Day of Anger (1967, directed by Tonino Valerii)

During the dying days of the Old West, Clifton, Arizona is a prosperous frontier town.  The leaders of the town are wealthy and well-connected and the saloon has a strictly enforced policy when it comes to only allowing in the right people.  Frank Talby (Lee Van Cleef), the mysterious man who rides into town one day, is considered to be one of the right people.  Scott (Giuliano Gemma) is not.  Because he was born out of wedlock, Scott is looked down upon by the townspeople.  He makes a pitiful living sweeping the streets and doing odd jobs, all while trying to save up enough money to buy himself a gun.

Talby, who has his own reasons for hating the people of Clifton, takes Scott with him into the saloon.  After Scott sees Talby gun down a local roughneck, Scott begs Talby to teach him how to be a gunslinger like him.  Talby reluctantly takes Scott under his wing and teaches him how to be a real outlaw.  Scott also learns that the town of Clifton was founded by money that stolen during a robbery that Talby originally planned.  Talby now wants his money and his revenge.  Working with Scott as his enforcer, Talby takes over the town of Clifton.

At first, Scott has everything that he ever wanted.  The people who once mocked him now respect him as the second-fasted shot in town.  But when Scott’s former boss, Murph (Walter Rilla), reveals that Talby is not as benevolent a mentor as Scott thought he was, the student and teacher turn on each other.

Day of Anger is one of many Spaghetti westerns that featured an older gunslinger taking a younger one under his tutelage.  Lee Van Cleef is so confident and sure himself that it’s easy to see why Scott would idolize him.  Talby is an interesting character because, as ruthless and cold-blooded as he is, he does seem to sincerely like and care about Scott.  They’re both outsiders and they’ve both been screwed over by the town of Clifton and the movie hints that the aging Talby sees the man who he once was when he looks at Scott.  When Talby offers up one final lesson to Scott and tells him that once a man starts killing, he can never stop, Van Cleef says it with downbeat resignation, as if he realizes that Scott is now the one who will have to live his entire life alone, trusting no one, and always listening for the sound of a gun being cocked in the shadows.  Scott finally gets his gun but now he has to decide whether it was worth losing his humanity and Gemma does a good job playing his character’s arc.  Add to that an excellent score from Riz Ortolani and you’ve got a truly superior Spaghetti western.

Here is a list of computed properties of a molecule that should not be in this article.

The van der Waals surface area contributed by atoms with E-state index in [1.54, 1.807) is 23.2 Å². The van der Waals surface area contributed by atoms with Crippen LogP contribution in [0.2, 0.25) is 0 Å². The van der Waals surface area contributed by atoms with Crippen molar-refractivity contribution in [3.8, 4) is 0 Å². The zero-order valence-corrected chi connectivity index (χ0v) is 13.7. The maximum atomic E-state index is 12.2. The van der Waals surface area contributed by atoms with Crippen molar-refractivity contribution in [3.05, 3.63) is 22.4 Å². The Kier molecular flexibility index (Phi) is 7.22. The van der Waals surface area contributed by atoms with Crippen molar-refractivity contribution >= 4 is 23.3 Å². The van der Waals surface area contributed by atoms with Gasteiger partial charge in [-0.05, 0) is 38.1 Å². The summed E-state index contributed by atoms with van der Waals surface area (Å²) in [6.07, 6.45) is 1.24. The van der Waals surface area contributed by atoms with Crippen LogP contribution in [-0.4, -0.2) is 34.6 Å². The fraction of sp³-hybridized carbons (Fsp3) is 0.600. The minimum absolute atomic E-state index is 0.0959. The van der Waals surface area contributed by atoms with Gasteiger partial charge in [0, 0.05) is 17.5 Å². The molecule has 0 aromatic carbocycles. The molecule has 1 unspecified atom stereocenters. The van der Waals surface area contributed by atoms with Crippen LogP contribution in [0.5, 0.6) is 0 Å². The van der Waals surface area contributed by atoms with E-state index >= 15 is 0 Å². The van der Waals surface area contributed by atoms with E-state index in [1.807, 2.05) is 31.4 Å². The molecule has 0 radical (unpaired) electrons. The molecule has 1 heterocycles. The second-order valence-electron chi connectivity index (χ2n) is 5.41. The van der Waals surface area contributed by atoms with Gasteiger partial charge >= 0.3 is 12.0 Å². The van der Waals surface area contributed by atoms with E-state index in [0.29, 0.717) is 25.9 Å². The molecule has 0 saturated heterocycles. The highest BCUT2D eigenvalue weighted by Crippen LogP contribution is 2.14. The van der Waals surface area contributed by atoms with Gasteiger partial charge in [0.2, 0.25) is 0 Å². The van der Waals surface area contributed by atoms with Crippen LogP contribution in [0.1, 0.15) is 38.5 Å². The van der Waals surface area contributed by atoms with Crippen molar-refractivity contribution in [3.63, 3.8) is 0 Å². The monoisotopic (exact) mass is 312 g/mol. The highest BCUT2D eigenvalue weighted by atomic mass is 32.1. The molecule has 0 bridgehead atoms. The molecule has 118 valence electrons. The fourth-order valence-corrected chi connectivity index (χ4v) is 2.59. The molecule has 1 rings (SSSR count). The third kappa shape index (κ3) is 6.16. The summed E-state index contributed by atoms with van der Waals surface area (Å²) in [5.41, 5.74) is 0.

One final note: Director Tonio Valerii would later be credited for directing another film about an aging gunfighter and his protegee, though there are rumors that the film itself was actually directed by its producer, Sergio Leone.  Starring Terrence Hill and Henry Fond, the entertaining My Name is Nobody re-imagines Day of Anger as a comedy.

The Phantom Detective Covers of Robert Bonfils

by Robert Bonfils

In the 1960s and 70s, it was common for paperback publishers to reprint old pulp stories in novel form.  Though the stories would remain the same, the covers would often be updated to reflect the times and to hopefully bring in new readers.

Corinth Books, which previously specialized in softcore paperbacks, reprinted over twenty of the Phantom Detective’s adventures.  The Phantom Detective had originally been published from 1932 to 1952 so. when Corinth started reprinting his tales, they knew that they needed a cover artist who could make the stories appeal to a contemporary audience.  They selected the legendary Robert Bonfils, who was one of the first artists to be profiled on this site.

Below are the adventures of the Phantom Detective, reimagined by Robert Bonfils: